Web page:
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Bond markets suffered one of their worst years in decades in 2022 as central banks, including the Fed and RBA, hiked rates aggressively in their battle to tame inflation. Given the experience of 2022 and a volatile first quarter of 2023, investors are understandably wary. However, we believe that the rate hiking cycle, which contributed to recently elevated volatility across asset classes, is coming to an end in most developed markets. In Australia, we estimate that a 3.5-4 per cent cash rate in 2023 will be close to the most restrictive Australian households have experienced in terms of the percentage of their disposable income that will be required to service their debt. We think this limits the extent that the Reserve Bank of Australia can hike beyond 4 per cent without creating material financial stability risks.
We believe that recessions are likely across developed markets in 2023-2024, although we expect them to be modest. Consistent with that picture, equity markets appear more vulnerable than usual. From an asset allocation perspective, the outlook for fixed income has become much more positive. Following central bank moves over the past year, bonds now offer more attractive yields than they have in several years. We also believe that with today’s uncertainty, fixed income can act as an important building block for defence, income, and diversification, offering the potential for both attractive returns and mitigation against downside risks, particularly in a recessionary environment.
Why yield matters: Higher return prospects for bonds
In 2022, 10-year US and Australian government bond yields both rose as the Federal Reserve and RBA hiked cash rates. This recalibration to higher levels of yield may provide an attractive entry point for multi-asset investors. In addition to the higher return prospects, a higher level of yield reduces the probability of a negative return in the future. The yield creates a cushion against potential increases in the risk-free rate beyond what is currently priced into markets. Further increases in yields (beyond current market expectations) could lead to short-term losses, but they would improve the reinvestment opportunity and could lead to higher returns over the long run. In considering historical performance, analysing returns over all five Fed hiking cycles since 1988 we found that, on average, core bonds underperformed equities in the year before and during the hiking cycle. However, for the 12 months after the hiking cycle, rate sensitive sectors tended to outperform credit and equities. Hence, investors have historically been well served by increasing exposure to fixed interest towards the end of a hiking cycle.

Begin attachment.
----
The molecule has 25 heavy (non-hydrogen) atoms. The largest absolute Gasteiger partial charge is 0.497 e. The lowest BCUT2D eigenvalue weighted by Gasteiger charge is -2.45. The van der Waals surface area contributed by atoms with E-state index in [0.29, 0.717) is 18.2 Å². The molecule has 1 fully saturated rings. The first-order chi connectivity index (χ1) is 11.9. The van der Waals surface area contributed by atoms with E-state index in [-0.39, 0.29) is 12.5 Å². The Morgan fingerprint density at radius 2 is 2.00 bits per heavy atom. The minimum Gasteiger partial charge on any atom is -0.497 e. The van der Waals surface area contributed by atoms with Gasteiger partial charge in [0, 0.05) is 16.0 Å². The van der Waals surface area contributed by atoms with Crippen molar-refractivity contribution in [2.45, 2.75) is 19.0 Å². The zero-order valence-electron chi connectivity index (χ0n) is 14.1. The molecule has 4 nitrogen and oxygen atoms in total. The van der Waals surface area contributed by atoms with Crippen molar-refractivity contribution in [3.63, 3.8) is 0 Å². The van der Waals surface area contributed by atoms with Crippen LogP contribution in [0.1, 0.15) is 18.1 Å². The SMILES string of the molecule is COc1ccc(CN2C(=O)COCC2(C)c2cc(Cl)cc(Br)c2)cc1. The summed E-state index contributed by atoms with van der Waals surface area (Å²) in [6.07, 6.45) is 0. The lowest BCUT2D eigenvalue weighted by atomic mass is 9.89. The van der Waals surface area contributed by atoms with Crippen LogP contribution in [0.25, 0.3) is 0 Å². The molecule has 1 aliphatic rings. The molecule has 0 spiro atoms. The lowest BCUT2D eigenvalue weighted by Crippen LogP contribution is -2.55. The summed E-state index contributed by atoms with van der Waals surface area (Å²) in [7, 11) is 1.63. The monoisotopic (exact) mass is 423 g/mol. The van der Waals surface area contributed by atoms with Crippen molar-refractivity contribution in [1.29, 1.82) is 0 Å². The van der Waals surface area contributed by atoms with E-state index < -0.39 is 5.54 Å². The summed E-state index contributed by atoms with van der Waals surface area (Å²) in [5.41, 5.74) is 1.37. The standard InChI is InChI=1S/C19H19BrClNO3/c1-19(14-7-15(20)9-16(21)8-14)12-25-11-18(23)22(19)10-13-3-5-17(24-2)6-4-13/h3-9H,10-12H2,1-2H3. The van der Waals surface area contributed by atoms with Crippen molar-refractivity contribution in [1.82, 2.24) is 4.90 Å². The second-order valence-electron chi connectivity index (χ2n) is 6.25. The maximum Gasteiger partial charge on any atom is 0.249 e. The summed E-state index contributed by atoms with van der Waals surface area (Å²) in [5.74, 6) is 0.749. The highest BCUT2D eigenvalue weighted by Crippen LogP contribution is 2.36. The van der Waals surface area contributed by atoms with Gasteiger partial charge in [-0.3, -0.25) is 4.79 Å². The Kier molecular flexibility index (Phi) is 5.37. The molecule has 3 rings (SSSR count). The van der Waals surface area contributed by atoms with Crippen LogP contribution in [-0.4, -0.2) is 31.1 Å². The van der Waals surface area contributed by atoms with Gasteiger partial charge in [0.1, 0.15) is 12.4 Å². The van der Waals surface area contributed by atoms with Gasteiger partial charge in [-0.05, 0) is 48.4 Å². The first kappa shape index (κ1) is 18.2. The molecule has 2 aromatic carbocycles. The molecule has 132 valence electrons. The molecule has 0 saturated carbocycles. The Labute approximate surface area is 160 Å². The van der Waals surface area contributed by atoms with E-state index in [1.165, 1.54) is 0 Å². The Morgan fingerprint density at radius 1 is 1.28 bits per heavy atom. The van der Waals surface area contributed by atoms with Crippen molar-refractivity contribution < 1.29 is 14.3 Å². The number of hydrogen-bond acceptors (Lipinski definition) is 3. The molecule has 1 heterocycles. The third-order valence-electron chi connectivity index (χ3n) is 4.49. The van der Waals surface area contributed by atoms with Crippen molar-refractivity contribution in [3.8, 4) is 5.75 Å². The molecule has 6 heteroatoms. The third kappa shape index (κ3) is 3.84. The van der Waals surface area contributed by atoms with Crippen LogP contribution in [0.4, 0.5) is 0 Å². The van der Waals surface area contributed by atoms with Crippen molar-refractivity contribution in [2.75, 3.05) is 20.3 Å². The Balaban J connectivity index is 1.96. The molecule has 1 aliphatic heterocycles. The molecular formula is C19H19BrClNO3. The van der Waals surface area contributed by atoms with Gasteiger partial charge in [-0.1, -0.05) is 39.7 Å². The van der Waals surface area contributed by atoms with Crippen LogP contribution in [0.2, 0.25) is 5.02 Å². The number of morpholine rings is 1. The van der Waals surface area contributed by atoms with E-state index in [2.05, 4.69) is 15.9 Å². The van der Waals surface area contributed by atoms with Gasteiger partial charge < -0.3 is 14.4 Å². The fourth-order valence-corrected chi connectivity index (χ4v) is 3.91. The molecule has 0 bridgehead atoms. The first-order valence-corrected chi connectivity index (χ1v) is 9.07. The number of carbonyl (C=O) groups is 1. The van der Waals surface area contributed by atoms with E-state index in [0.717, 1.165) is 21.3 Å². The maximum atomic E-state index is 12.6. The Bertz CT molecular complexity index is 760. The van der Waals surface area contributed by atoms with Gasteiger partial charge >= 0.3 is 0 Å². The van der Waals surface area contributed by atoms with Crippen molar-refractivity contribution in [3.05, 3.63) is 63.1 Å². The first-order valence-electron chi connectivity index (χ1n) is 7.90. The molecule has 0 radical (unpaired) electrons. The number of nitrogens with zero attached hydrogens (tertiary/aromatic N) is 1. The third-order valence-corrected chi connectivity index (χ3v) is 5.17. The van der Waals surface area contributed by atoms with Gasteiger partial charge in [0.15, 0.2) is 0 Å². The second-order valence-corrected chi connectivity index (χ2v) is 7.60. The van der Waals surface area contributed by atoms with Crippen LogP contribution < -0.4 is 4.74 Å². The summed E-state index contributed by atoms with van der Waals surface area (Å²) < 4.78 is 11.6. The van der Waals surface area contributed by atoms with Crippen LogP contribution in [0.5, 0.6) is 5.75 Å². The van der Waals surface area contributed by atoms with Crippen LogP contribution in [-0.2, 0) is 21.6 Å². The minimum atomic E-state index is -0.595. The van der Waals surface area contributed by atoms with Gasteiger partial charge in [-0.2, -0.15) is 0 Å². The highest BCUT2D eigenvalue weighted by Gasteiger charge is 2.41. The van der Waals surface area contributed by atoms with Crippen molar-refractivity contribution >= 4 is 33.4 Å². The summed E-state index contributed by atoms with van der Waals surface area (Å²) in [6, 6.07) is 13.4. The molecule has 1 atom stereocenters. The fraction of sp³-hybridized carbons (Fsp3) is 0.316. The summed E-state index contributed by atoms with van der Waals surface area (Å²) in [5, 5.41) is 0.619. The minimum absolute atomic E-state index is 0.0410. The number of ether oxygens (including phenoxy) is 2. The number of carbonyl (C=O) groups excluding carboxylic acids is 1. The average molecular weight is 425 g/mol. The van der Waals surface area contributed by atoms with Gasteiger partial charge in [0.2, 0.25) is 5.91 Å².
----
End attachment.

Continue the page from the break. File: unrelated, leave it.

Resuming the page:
The stock-bond correlation should remain negative in recessionary periods
For the past 20 years, the stock-bond correlation has, on average, been negative. However, in 2022 the correlation was positive in both the US and Australia. This was hardly surprising. Generally, we find that shocks to the equity market tend to be associated with a negative relationship, while shocks to real bond yields and expected inflation are associated with a positive relationship between stock and bond returns.
Importantly, bonds have typically provided positive returns and outperformed equities in recessionary periods. In fact, excess bond returns have been positive in nine out of the last 10 recessions in the US, and we expect this diversification property to remain intact in the event of a material economic downturn. With yields much higher than a year ago, the room for a potential bond market rally in a recessionary shock is much higher.
Diversification benefits of fixed income in an equity-dominated portfolio remain intact
Most Australian portfolios have a large allocation to equities. This overweight may have appeared reasonable when government bond yields were close to all-time lows, but the optimal stock-bond portfolio mix has changed materially given the repricing seen in 2022.
We analysed the risk and return characteristics of core bonds, liquid multi-sector credit, and private credit as well as a diversified portfolio combining these three assets and compared these to an equities portfolio. The diversified fixed income portfolio demonstrated an attractive expected return not far below equities with less than half of the risk.
Table: A diversified fixed income portfolio offers reasonable returns with lower risk than a diversified equity portfolio
Bonds continue to play a key role in a diversified portfolio
From an asset allocation perspective, the outlook for fixed income has become much more favourable in recent months. Investors with long time horizons can lock in high levels of yield and benefit from the increased diversification potential in fixed income.
The fixed income universe is broad and ranges from assets that have low to negative correlation to equities, to those that are highly correlated to equities. This means diversification and sensible portfolio construction are key to meeting investor objectives.
While core bonds should remain the anchor to a traditional fixed income portfolio, complementary strategies like multisector credit, or private credit strategies may aid performance during periods of elevated interest rate volatility.
Our analysis shows that adding diversified fixed income exposure to multi-asset portfolios that are dominated by equity risk materially improves the expected Sharpe ratio even if the stock-bond correlation were to be strongly positive.
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